Kansas wants to protect biological sex and legally defines "males" and "females"

The state Congress becomes the first in the nation to pass a bill that assigns a definition to a person's biological gender.

The Kansas Congress passed a bill Tuesday upholding "the Women's Bill of Rights." This bill defines people as "male" and "female" according to their biological sex at birth.

The bill, supported by a 28-12 vote in the Senate, is intended to defend, protect and safeguard single-sex spaces (public restrooms, sports equipment and locker rooms). Kansas becomes the first state in the nation to legally assign a definition to a person's biological sex. The standard describes that:

Male and female individuals possess unique and immutable biological differences that manifest themselves before birth and increase as such individuals age and experience puberty (...) Biological differences between the sexes imply that only females can become pregnant, give birth and nurse their infant children (...) and that biological differences between the sexes imply that male individuals are, on average, larger, stronger and faster than females.

Kansas Bill 180 Senate by Verónica Silveri

The standard describes that "the terms 'woman' and 'girl' refer to human females, and the terms 'man' and 'boy' refer to human males." It also describes the roles of both sexes in families and households:

The term "mother" means a female parent and the term "father" refers to a male parent.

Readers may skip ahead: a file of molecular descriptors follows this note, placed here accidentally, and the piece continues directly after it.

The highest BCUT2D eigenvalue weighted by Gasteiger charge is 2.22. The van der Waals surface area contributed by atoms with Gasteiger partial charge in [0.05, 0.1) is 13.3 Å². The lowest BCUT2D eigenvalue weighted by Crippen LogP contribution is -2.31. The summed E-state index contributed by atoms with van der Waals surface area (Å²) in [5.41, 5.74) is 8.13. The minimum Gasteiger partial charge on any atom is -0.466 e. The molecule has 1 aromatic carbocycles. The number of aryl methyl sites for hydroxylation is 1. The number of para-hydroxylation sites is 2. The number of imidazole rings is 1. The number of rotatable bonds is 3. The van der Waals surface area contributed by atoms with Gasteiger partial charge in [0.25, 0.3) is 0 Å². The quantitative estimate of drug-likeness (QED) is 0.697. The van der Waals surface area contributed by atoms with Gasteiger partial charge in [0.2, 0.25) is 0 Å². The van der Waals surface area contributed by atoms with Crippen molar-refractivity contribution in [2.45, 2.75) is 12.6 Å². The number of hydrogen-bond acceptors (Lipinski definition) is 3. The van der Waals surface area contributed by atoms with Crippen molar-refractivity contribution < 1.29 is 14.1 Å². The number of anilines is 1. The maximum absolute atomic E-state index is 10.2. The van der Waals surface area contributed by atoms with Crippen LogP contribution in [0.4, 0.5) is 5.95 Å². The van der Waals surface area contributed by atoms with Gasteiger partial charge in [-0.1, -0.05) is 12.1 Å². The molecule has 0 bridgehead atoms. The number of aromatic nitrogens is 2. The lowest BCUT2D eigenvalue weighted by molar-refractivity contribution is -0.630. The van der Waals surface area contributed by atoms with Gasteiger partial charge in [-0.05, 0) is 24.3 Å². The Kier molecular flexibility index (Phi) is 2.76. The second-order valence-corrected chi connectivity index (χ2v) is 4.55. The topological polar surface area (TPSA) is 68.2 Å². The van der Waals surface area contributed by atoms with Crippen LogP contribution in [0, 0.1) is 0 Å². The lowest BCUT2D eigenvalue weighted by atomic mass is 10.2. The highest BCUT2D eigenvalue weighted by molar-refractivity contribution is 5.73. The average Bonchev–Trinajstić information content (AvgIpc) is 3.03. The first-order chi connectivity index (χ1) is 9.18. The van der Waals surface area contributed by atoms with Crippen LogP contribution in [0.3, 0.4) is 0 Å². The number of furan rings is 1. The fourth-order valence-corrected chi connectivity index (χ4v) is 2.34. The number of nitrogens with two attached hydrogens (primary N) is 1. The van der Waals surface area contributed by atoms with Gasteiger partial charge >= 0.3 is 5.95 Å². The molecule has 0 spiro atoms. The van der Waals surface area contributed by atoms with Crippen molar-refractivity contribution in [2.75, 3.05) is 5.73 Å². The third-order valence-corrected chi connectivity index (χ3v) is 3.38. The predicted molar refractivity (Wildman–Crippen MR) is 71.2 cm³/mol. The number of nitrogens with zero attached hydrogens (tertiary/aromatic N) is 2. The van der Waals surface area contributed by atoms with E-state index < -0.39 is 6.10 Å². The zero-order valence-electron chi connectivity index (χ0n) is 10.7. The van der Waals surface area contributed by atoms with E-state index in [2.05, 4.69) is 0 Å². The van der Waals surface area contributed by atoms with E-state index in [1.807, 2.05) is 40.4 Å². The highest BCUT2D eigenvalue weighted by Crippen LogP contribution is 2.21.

Lawmakers gear up for fight against Democratic governor

Lawmakers say they are preparing for a fight with Gov. Laura Kelly for her signature and endorsement. The Democrat previously vetoed bills three times that attempted to ban men from participating in women's sports. However, the state Senate and House of Representatives - with a Republican majority - united to support the latter, which, according to them, "protects women's right to privacy and security."

House Republicans stated in a release:

The Women's Bill of Rights protects women's right to privacy and safety in restrooms, domestic violence shelters, rape crisis centers, prisons, locker rooms and other areas where biology, safety and/or privacy are involved.

Opponents of the law condemned the bill and referred to it as a "bathroom bill" aimed at preventing transgender people from using the facilities that correspond to their gender identity and "erasing" them by declaring that there are two sexes, male and female.